In a perfect world, the caterer would like a minimum of 5 days to ensure they have time and staffing to shop, prepare, and deliver the request in an amazingly memorable way for the passenger. Teams of chefs, concierges, customer service representatives, and logistics professionals are ready to help ‘wow’ business aviation passengers and crews.”
Fivestar Gourmet is the catering division of Pentastar Aviation at PTK (Pontiac MI). Specializing in all client requests from charcuterie boards and champagne to fresh salads and sushi, Fivestar prides itself on offering a wide variety of healthy and hearty options that are fit for every occasion. Head Chef Joseph Jamieson takes his culinary creations to the next level by extending Fivestar’s reach beyond Pentastar and providing catering and provisioning to neighboring airports.
The top 3 challenges are workforce shortages, rising costs (food, labor, and gasoline), and supply chain interruptions. Like all US employers, inflight caterers are competing to hire and keep their workforce.
Offering higher wages, hiring incentives, examining flexible work schedules, expanding benefits, and providing referral bonuses are just some of the hiring strategies being utilized to address the workforce shortages. Derrick Peterson, manager of Atiki’s Inflight Catering, comments that they recently employed the strategy of using a temp staffing agency to help fill open positions, which is something they have not done in the past.
Interestingly, caterers in Mexico report that they are not experiencing the extreme workforce shortages and supply chain interruptions that the US is experiencing. Rising costs are challenging for all types of aviation business this peak travel season.
One way that operators can help keep their catering costs as low as possible is to ensure they are placing orders 72 hrs or more in advance, and 5 days or more in advance for any specialty items that will need to be shopped for. This will give caterers the time to compare prices and purchase items at the best price for their customers. Combating supply chain issues is a top priority for inflight caterers.
In some markets, everyday food and beverage items like Coca-Cola, as well as specialty items like Johnnie Walker Blue Label scotch, can be surprisingly difficult to source right now. More than food and beverage items, it is their catering packaging that has been most affected by the supply chain shortages.
Nearly every caterer has expressed that their largest supply chain concern was catering packaging supplies. High-volume markets, on the other hand, are in less of a crisis, as they typically keep very large volumes of supplies on hand.
Improving customer experience
Here are some tips on how 2-way communication, flexibility, resourcefulness, and teamwork among operators, FBOs, and inflight caterers are going to be key to delivering excellent customer service through these challenging times and record peak travel demands. Communication. It needs to be proactive and frequent.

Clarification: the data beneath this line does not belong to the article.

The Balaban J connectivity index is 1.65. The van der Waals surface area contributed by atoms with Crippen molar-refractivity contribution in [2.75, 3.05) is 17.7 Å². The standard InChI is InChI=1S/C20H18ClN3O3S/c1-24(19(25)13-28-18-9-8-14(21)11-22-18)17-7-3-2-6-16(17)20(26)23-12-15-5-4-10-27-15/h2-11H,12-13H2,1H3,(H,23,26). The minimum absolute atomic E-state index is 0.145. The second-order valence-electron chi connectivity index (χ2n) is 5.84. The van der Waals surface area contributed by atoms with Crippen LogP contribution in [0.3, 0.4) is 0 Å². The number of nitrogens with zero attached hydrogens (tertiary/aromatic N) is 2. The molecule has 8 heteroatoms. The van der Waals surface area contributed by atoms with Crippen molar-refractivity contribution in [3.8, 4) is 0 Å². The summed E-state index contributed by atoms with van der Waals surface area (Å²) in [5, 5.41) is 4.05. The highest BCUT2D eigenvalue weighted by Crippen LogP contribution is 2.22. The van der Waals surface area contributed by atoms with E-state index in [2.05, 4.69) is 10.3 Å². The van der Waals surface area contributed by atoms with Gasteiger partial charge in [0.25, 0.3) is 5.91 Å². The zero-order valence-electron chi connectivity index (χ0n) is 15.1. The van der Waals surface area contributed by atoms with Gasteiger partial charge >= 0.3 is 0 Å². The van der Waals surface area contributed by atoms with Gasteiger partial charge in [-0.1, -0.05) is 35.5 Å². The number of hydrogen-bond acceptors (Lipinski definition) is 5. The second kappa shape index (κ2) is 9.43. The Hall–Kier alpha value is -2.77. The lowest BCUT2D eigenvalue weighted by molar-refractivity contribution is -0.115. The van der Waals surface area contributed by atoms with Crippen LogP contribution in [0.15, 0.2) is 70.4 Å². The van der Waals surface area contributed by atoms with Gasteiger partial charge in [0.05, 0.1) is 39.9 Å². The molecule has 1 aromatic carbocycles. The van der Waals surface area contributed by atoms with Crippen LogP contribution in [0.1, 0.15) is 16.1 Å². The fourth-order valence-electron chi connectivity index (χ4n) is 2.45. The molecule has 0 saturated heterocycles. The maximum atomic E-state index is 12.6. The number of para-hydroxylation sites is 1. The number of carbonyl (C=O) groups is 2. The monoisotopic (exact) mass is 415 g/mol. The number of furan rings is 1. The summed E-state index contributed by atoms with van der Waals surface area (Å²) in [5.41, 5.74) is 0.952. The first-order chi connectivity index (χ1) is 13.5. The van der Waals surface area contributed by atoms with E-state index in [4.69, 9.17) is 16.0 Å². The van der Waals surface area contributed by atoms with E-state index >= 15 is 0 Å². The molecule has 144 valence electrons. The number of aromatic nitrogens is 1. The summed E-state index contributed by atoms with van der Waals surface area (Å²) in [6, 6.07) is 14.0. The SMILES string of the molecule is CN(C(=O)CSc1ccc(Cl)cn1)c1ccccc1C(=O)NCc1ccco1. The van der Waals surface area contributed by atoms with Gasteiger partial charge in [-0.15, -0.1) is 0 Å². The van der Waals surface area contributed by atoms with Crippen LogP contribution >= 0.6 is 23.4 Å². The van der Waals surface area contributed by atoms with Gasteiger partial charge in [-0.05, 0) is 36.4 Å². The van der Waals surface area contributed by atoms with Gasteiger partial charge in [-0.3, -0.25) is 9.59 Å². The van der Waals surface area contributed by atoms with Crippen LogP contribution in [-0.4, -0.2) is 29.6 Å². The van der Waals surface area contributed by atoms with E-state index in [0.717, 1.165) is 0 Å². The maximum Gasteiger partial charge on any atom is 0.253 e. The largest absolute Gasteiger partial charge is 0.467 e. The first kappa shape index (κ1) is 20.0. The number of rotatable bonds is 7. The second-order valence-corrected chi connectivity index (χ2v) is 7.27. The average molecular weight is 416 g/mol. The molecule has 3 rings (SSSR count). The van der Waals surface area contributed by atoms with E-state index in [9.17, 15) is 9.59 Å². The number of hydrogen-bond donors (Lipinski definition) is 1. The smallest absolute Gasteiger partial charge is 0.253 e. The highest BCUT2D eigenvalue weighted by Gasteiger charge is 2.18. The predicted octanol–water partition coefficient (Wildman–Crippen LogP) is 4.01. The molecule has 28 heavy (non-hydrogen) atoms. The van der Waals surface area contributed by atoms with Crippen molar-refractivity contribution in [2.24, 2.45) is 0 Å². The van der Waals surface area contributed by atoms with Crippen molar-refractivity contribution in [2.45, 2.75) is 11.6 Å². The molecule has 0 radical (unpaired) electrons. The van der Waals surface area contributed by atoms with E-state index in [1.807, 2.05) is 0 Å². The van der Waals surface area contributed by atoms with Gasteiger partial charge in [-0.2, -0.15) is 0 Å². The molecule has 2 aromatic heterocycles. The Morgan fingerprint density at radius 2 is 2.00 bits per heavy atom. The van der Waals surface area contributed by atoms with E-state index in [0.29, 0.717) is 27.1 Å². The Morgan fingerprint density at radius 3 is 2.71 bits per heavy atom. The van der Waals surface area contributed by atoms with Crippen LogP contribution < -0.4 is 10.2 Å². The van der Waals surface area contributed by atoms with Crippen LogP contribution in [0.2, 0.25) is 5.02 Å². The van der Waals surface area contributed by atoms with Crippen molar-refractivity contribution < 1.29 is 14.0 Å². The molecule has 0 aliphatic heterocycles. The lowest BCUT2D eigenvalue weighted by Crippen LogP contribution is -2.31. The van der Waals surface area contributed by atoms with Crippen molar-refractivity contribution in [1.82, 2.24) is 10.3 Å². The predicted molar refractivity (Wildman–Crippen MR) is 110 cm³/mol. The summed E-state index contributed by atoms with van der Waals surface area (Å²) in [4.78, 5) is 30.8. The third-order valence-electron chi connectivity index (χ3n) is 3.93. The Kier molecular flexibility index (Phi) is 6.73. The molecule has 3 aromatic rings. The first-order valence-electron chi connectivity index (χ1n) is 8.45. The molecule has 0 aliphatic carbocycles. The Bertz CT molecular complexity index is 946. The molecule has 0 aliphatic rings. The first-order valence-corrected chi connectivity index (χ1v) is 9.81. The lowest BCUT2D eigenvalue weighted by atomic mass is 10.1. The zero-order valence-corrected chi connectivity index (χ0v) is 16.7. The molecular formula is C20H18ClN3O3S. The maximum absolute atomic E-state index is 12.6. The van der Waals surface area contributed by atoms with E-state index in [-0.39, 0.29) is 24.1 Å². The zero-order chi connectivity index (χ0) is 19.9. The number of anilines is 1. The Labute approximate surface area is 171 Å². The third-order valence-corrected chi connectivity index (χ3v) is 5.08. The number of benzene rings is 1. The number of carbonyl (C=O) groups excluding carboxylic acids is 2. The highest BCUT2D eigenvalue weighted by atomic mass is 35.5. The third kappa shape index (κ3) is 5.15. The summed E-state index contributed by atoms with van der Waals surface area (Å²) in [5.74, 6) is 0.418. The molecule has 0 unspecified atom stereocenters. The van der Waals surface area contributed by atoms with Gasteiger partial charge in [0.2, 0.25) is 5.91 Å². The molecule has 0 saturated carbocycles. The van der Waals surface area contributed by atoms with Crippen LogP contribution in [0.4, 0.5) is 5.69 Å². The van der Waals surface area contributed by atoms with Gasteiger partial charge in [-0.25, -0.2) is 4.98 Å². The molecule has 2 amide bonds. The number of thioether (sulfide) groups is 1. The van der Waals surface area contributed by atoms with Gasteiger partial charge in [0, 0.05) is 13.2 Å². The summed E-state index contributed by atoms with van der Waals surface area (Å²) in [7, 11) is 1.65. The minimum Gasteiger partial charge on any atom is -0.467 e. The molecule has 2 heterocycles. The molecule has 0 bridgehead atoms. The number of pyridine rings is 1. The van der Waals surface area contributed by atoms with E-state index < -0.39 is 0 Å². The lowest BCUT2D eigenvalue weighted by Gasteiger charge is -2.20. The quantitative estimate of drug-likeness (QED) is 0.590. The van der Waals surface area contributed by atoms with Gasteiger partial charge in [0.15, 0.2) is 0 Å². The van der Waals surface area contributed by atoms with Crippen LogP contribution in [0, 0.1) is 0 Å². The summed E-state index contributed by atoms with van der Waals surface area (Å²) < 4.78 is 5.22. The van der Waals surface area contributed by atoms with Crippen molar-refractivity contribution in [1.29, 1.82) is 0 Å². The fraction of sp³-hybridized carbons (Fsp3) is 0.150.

Informing the crew of industry supply chain shortages is an important step in the communication process. After all, crews are the ones face-to-face with passengers who may question catering item substitutions and/or items that were not available for the flight due to supply chain interruptions.
Place catering orders as far in advance as possible and share the need to do so with aircraft passengers. Proactively communicating when items are not available, and suggesting alternatives, are going to be crucial to customer satisfaction.
The focus needs to turn to what can be sourced to manage the customer’s expectations and overall service experience. Flexibility. It helps all parties concerned reach solutions more quickly. Most people are well aware of the challenges businesses and families across the country are facing with food item shortages and rising costs.
As long as they are given alternative options to meet their needs, most people will be flexible and understanding of the circumstances. Resourcefulness. This is needed from every person involved in the flight experience. Inflight catering orders communicated early allow time to identify and resource items in short supply. Operators with stock lockers will have an extra resource to leverage.
Caterers can shop for specialty items well in advance and have the best ability to fulfill specialty requests. Operators who know they will have multiple crews in high-volume cities on peak travel days can order in advance some extra crew meals and healthy snacks beyond those ordered for specific trips to keep crew members fueled up. A weather event on top of a peak travel day can leave passengers and crews tired, frustrated, and hungry. Planning ahead for delays can save the day.
Handling a difficult situation well often leads to a customer for life. Teamwork. This is going to be critical across aviation companies this peak travel season. The industry is expecting aircraft demand to exceed the number of available aircraft.
It is going to be difficult to manage the needs and wants of every customer. The workforce shortage is going to increase the stress of the season and add to the challenges of high demand. People will be working long hours to serve an industry they love and customers who are counting on them.
In order to have a successful travel season into 2022, the industry needs to come together in just the way it did to manage through the early days of the pandemic. Early and frequent communication, managing customer expectations, understanding what items are being affected by supply chain shortages – all of this backed by staff professionalism, patience, and understanding – are going to be the keys to meeting and exceeding the travel experience that our GA customers expect.
Melissa Thomas is the founder and CEO of Moxie Global Consulting. She served as senior director of brand extension for Signature Flight Support, and has held senior leadership positions with Flight Options/Flexjet and The Walt Disney Co.